The film is based on the book “Black Klansman,” penned by retired police officer Ron Stallworth, the first African American cop in the Colorado Springs police department. In 1979, he responded to a want ad in a local paper seeking individuals to become members of a new Ku Klux Klan chapter. Stallworth, played by John David Washington film, recruits a Jewish police narcotics officer (played by Adam Driver) to go undercover and meet with the Klan.
The audience at Cannes were so moved by the film, their applause began before the end credits started, and remained demonstrating their approval for 10 minutes.
Member’s of the festival’s jury, led by two-time Oscar winner Cate Blanchett, says, they discussed how Lee’s film, “…transcends the limitations of its culture. Spike has made a film that is quintessentially about an American crisis and yet all of us felt connected to it. That, we felt, really elevated its importance even more.”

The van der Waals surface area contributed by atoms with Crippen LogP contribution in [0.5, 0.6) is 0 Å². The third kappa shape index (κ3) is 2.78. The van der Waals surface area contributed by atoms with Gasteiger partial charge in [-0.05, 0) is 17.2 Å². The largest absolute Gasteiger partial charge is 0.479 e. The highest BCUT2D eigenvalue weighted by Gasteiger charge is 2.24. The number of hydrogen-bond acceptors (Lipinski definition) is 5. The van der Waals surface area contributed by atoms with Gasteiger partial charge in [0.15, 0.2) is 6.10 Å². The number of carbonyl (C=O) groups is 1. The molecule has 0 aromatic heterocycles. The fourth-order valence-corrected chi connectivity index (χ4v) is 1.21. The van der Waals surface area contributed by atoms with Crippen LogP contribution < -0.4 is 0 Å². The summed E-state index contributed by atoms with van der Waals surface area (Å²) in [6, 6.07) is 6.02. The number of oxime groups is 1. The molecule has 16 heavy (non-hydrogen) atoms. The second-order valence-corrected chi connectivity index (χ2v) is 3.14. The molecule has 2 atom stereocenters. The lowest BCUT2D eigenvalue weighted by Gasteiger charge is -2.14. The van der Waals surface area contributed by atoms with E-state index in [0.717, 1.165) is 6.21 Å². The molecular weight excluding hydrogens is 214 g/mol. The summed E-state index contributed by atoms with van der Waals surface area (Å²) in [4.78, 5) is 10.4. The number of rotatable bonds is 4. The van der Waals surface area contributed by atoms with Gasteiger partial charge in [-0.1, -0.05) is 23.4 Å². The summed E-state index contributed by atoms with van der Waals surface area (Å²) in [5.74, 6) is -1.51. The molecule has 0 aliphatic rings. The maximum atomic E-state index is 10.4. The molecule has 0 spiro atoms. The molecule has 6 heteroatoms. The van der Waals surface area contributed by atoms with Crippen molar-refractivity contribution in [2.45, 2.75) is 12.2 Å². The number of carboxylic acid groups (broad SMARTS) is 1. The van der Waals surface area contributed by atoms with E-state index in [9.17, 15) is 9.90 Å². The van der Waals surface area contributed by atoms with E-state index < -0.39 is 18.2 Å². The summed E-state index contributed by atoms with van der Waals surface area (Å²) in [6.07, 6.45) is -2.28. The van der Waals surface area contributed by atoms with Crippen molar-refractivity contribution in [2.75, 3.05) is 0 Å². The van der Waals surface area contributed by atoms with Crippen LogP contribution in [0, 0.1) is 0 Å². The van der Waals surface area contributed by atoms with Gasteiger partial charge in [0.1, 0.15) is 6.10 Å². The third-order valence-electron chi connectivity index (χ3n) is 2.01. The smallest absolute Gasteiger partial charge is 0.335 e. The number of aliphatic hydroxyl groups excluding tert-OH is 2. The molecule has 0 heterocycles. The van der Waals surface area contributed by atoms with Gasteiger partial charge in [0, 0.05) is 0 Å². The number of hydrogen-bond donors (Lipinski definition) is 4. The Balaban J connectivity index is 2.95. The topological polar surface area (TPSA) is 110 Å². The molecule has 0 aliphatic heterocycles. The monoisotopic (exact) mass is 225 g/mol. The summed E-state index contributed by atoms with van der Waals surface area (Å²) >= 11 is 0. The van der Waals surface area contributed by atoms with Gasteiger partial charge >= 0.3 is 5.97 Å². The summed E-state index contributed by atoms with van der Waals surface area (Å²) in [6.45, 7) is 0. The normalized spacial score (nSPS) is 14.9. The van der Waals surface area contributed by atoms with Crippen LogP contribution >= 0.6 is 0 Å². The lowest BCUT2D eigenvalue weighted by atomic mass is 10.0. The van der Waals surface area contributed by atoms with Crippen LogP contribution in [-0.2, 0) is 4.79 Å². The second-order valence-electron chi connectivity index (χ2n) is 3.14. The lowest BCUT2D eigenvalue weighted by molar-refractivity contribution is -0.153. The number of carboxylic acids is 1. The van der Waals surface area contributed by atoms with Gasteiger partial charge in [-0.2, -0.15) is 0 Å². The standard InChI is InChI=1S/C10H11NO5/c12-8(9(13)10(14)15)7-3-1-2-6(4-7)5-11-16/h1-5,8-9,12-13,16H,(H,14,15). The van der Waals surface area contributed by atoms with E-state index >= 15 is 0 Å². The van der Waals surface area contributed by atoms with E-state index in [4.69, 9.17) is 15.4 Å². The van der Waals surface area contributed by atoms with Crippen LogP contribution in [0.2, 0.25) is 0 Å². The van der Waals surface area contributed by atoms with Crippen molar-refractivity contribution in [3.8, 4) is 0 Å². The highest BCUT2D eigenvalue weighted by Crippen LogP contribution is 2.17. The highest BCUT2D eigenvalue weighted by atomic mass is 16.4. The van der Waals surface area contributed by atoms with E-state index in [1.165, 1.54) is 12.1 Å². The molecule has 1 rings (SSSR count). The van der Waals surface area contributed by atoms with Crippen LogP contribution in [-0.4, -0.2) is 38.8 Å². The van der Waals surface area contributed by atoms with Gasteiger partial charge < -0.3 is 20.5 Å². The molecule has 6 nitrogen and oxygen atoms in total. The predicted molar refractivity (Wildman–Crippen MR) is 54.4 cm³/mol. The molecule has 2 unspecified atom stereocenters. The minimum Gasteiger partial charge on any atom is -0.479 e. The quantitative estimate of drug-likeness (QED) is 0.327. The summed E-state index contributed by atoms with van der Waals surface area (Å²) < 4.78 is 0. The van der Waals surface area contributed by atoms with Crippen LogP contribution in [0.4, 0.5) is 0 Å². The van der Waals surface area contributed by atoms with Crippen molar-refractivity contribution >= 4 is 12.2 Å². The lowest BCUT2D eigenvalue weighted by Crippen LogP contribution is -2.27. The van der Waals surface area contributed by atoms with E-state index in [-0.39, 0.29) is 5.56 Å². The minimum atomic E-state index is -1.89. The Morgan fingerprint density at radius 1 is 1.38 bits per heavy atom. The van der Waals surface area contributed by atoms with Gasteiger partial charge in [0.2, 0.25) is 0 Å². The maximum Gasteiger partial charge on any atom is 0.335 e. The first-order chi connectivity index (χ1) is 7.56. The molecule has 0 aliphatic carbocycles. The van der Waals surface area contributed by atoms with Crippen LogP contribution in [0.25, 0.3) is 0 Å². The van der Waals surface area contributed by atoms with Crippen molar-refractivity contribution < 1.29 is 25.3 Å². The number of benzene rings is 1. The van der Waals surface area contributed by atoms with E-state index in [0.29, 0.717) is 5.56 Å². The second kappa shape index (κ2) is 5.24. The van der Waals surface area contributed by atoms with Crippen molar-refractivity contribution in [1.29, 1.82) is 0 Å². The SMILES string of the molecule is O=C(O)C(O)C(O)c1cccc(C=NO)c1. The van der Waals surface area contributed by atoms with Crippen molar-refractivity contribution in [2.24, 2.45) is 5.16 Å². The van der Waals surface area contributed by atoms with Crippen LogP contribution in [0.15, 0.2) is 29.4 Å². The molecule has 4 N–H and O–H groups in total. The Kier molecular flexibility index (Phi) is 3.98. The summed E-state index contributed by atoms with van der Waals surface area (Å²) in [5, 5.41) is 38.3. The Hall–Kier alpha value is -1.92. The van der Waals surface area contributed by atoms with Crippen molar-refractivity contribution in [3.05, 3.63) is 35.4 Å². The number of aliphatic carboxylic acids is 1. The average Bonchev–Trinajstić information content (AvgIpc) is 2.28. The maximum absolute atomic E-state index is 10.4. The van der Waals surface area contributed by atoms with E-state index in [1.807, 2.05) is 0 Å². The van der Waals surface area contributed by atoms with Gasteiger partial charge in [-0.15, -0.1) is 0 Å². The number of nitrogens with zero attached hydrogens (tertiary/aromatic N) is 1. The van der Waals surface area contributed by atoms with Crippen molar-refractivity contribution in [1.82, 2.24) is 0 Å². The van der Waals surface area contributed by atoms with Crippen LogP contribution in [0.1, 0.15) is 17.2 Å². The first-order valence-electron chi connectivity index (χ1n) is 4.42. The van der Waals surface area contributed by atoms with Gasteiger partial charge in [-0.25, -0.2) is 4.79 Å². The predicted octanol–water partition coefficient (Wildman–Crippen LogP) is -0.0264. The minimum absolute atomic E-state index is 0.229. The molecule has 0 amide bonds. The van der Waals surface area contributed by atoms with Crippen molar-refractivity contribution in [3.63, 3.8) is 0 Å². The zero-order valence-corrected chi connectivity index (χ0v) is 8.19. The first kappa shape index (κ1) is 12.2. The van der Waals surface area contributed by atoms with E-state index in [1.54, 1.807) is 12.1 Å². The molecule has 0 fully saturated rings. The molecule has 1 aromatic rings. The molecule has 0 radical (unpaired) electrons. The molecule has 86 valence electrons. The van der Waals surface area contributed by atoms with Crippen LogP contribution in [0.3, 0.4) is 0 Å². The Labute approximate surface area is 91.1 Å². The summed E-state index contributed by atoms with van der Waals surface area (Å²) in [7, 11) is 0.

This from fellow jury member, and three-time Oscar nominee Ava DuVernay, “As an African American filmmaker, I was completely taken by the film.” “I’ve imbibed every film he’s ever made. It was startling and stunning. But when I walked into the jury room, I decided to listen to my jury members. It was a robust dialogue…emotion and energy from these artists from all over the world.”
“BlacKkKlansman” is set to debut Aug. 10, the one-year anniversary of the deadly Charlottesville, VA. white nationalist rally.